Marketers face an ever-expanding array of available technology and a need to harness it to improve their work. At the same time, senior marketing executives are simplifying their customer and lead generation experiences. These two themes emerged from our speakers in our February MOCCA event in New York featuring CMO Margaret Molloy and ChiefMarTech Scott Brinker.
B2B buyers are people too. How do B2B brand stay relevant in a world where buyers crave connection?
Fortune 500 CMOs are wanting to bring more order to chaos through simplicity, according to Margaret Molloy, Global Chief Marketing Officer for Siegel+Gale in her opening remarks. Margaret shared recent research on a worldwide study with close to 9,500 consumers and 450 business decision-makers to assess 64 B2B-focused brands.
She also illustrated the connection to simplifying the brand experience and being able to command a premium price wise for products in enterprise companies such as Google, Microsoft, and Intel referencing the intersection of a traditional lead generation funnel to the direct correlation to brand. In addition, Margaret had valuable insight also tying stock company performance to brand.
Molloy says, “Savvy B2B brands are now recognizing that all buyers are people and must be marketed to accordingly. The opportunity is to communicate authentically and simplify relentlessly. The most relevant B2B brands make their impact tangible; foster customer-centric cultures of innovation, generate demand through cohesive brand experiences, and use simplified design to clarify their offerings.”
What can marketers learn from software developers?
Marketers are beginning to borrow from the software developer playbook, according to Scott Brinker, editor of chiefmartec.com and founder and CTO of ion interactive, in his remarks at the MOCCA event.
As it becomes a software-powered profession, Brinker said marketers can learn to adapt and “think like an engineer” using the classic agile and lean approach developers have refined over time. That approach, namely taking the time horizon of a given project and breaking it down into smaller, iterative cycles, can be applied to great effect by the marketer community.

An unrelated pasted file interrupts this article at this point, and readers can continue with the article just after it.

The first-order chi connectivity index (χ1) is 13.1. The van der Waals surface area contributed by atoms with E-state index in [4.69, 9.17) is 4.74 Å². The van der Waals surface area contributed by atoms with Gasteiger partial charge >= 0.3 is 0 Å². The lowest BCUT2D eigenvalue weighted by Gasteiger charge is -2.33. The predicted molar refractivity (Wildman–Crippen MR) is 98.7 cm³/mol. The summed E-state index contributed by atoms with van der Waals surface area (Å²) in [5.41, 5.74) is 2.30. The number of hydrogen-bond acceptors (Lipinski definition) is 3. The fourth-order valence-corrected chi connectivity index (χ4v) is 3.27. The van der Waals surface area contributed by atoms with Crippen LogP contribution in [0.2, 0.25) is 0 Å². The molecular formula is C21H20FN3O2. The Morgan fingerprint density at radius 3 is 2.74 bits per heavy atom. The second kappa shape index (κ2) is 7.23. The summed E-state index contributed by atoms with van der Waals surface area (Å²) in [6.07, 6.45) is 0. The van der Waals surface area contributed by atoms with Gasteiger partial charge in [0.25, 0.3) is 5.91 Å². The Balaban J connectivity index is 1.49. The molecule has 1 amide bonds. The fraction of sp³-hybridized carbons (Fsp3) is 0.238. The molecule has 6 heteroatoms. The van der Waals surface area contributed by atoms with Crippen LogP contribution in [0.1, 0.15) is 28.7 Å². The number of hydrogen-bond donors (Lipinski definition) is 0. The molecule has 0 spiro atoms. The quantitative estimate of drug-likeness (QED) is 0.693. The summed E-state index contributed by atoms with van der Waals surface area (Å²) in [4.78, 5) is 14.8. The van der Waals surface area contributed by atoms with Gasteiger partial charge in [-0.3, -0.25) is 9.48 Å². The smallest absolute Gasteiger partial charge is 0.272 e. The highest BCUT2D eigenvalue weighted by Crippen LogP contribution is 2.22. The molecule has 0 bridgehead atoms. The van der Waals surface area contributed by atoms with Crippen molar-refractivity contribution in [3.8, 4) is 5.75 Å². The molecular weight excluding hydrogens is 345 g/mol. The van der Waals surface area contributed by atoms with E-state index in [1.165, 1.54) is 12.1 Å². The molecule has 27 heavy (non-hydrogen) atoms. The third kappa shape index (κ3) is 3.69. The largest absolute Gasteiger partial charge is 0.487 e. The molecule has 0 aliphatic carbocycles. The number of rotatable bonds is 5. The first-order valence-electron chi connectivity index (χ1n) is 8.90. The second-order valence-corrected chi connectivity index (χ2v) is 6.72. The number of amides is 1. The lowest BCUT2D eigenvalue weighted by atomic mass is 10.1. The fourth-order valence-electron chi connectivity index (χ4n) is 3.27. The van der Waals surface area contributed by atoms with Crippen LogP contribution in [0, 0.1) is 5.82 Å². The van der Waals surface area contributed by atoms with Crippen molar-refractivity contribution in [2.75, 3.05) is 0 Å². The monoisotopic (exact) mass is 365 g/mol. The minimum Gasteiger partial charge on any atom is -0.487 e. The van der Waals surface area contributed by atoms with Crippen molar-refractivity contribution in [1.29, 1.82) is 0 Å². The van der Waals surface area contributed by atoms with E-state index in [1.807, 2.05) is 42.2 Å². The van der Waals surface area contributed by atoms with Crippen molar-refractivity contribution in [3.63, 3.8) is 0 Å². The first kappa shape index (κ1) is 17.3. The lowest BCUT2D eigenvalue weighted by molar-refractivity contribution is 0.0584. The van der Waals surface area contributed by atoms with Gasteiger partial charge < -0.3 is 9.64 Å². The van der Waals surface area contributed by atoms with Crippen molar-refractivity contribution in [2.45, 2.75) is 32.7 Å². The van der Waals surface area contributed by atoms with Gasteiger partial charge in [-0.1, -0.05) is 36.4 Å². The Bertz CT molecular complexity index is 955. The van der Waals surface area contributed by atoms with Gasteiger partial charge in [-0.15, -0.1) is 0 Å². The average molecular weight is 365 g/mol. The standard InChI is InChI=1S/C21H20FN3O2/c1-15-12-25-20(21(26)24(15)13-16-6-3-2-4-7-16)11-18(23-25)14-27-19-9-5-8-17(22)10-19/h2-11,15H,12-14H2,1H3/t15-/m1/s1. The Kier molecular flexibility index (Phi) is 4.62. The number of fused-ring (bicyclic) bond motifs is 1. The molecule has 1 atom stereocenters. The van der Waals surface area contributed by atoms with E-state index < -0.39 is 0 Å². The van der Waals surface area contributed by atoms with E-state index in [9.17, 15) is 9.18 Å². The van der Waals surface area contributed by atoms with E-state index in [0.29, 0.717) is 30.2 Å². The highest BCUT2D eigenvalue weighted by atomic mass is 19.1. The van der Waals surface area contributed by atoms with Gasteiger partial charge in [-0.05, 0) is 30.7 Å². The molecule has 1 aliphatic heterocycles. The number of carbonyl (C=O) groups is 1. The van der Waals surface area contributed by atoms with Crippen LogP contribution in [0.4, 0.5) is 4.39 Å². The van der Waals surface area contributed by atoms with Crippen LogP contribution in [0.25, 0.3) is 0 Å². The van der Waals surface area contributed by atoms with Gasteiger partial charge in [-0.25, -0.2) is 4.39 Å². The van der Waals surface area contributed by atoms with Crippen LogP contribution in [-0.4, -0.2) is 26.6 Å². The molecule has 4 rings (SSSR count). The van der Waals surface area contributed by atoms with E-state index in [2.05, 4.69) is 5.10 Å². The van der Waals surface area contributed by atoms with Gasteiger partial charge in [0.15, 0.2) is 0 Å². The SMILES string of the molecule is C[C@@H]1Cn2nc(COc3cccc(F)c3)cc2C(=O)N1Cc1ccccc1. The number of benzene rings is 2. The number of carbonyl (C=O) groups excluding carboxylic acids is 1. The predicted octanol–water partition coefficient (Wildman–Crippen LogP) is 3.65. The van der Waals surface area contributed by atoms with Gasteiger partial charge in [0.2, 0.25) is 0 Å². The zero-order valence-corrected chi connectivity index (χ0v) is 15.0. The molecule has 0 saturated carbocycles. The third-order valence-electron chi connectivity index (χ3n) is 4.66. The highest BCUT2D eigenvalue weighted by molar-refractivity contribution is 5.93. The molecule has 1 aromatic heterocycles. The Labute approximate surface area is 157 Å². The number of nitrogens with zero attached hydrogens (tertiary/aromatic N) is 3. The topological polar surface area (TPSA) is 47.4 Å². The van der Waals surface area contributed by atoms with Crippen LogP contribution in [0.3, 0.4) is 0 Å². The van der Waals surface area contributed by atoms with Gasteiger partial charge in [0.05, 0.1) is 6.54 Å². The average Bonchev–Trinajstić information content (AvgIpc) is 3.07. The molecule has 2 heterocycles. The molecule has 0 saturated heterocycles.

“It is still good to have high-level strategy, but marketers have gone to a more agile approach,” Brinker said, with phased sprints along the way.
He explained that each sprint is an opportunity for marketers to:
- Respond to new events and information
- Deploy viable work into market sooner
- Adjust the approach based on feedback
- Stop wasting time on ineffective programs
- Experiment with innovative new ideas
“This is a great example of marketing borrowing the ideas and improvising agile to work within their organization,” Brinker said. The idea is also the foundation of his new book set to publish in March, called “Hacking Marketing.”
Brinker explained that marketing used to be created at the intersection of messages – “what you say” – and media – “where you say it,” but that now marketing has added a third element: mechanism. The mechanism can be things like blogs, e-books, reports, webinars, assessments, calculators and quizzes.
That combination, he said, “is the art of communications in a digital world and the art of customer experience.”
Brinker cited a recent Dell B2B project as a good example of incorporating the third element. Dell wanted to target IT managers responsible for BYOD (Bring Your Own Device) management in their organizations. Rather than a static content asset, they devised a set of questions for this audience, which touched on concerns such as use of personal devices in the corporate network and additional questions with increasing complexity around device management. The user could take the quiz and then click to see their results. At the same time, Dell provided additional information and links to relevant Dell as well as third-party content. The campaign was successful and Dell has continued to develop similar interactive content.
Experimentation and testing, he said, is central to an agile approach to marketing. The access to data affords marketers the ability to leverage software to see patterns in the data that were not available in the past. Brinker said, “To be able to activate data, you have to run tests.” And those tests can provide “meaningful learning that is more valuable than optimization,” he said.
He cautioned that marketers should make sure there is senior management support for testing and experimentation and a culture that encourages it.
“When you look at the way SaaS companies are doing product development, it’s all about… testing,” Brinker said. “What ultimately matters [for marketers] is using data and testing to develop remarkable customer experiences.”
Contributed MOCCA Article written by Jon Russo East Coast Operations Board Member of MOCCA and Carol Krol, Editor-in-chief of DemandGen reports